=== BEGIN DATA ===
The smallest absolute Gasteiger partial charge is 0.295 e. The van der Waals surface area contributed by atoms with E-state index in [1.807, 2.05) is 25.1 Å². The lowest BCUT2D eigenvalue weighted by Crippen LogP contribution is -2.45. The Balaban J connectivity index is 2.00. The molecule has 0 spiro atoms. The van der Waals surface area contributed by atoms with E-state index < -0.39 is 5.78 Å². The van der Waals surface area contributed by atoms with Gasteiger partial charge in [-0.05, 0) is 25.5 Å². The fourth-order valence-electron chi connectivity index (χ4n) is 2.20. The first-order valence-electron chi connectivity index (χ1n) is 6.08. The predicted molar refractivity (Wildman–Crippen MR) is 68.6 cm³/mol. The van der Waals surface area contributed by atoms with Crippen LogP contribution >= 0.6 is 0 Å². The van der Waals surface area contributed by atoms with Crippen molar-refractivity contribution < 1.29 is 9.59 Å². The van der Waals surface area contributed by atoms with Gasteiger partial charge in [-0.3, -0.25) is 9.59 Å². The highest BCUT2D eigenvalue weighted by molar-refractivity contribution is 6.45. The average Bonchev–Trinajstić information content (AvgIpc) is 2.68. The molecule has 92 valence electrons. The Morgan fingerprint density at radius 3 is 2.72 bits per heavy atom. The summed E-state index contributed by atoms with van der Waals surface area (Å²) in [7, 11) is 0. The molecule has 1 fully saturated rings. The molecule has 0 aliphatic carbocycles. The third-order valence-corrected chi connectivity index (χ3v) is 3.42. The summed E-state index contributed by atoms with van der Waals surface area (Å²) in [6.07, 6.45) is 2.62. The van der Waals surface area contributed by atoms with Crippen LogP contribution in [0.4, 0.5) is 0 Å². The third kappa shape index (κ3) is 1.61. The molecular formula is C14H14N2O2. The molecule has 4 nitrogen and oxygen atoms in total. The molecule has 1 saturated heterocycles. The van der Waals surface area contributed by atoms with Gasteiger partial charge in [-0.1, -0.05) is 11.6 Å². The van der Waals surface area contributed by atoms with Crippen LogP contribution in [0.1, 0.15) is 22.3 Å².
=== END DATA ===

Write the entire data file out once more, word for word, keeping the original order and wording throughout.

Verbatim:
The smallest absolute Gasteiger partial charge is 0.295 e. The van der Waals surface area contributed by atoms with E-state index in [1.807, 2.05) is 25.1 Å². The lowest BCUT2D eigenvalue weighted by Crippen LogP contribution is -2.45. The Balaban J connectivity index is 2.00. The molecule has 0 spiro atoms. The van der Waals surface area contributed by atoms with E-state index < -0.39 is 5.78 Å². The van der Waals surface area contributed by atoms with Gasteiger partial charge in [-0.05, 0) is 25.5 Å². The fourth-order valence-electron chi connectivity index (χ4n) is 2.20. The first-order valence-electron chi connectivity index (χ1n) is 6.08. The predicted molar refractivity (Wildman–Crippen MR) is 68.6 cm³/mol. The van der Waals surface area contributed by atoms with Crippen LogP contribution >= 0.6 is 0 Å². The van der Waals surface area contributed by atoms with Crippen molar-refractivity contribution < 1.29 is 9.59 Å². The van der Waals surface area contributed by atoms with Gasteiger partial charge in [-0.3, -0.25) is 9.59 Å². The highest BCUT2D eigenvalue weighted by molar-refractivity contribution is 6.45. The average Bonchev–Trinajstić information content (AvgIpc) is 2.68. The molecule has 92 valence electrons. The Morgan fingerprint density at radius 3 is 2.72 bits per heavy atom. The summed E-state index contributed by atoms with van der Waals surface area (Å²) in [7, 11) is 0. The molecule has 1 fully saturated rings. The molecule has 0 aliphatic carbocycles. The third-order valence-corrected chi connectivity index (χ3v) is 3.42. The summed E-state index contributed by atoms with van der Waals surface area (Å²) in [6.07, 6.45) is 2.62. The van der Waals surface area contributed by atoms with Crippen LogP contribution in [0.4, 0.5) is 0 Å². The third kappa shape index (κ3) is 1.61. The molecular formula is C14H14N2O2. The molecule has 4 nitrogen and oxygen atoms in total. The molecule has 1 saturated heterocycles. The van der Waals surface area contributed by atoms with Gasteiger partial charge in [-0.1, -0.05) is 11.6 Å². The van der Waals surface area contributed by atoms with Crippen LogP contribution in [0.1, 0.15) is 22.3 Å².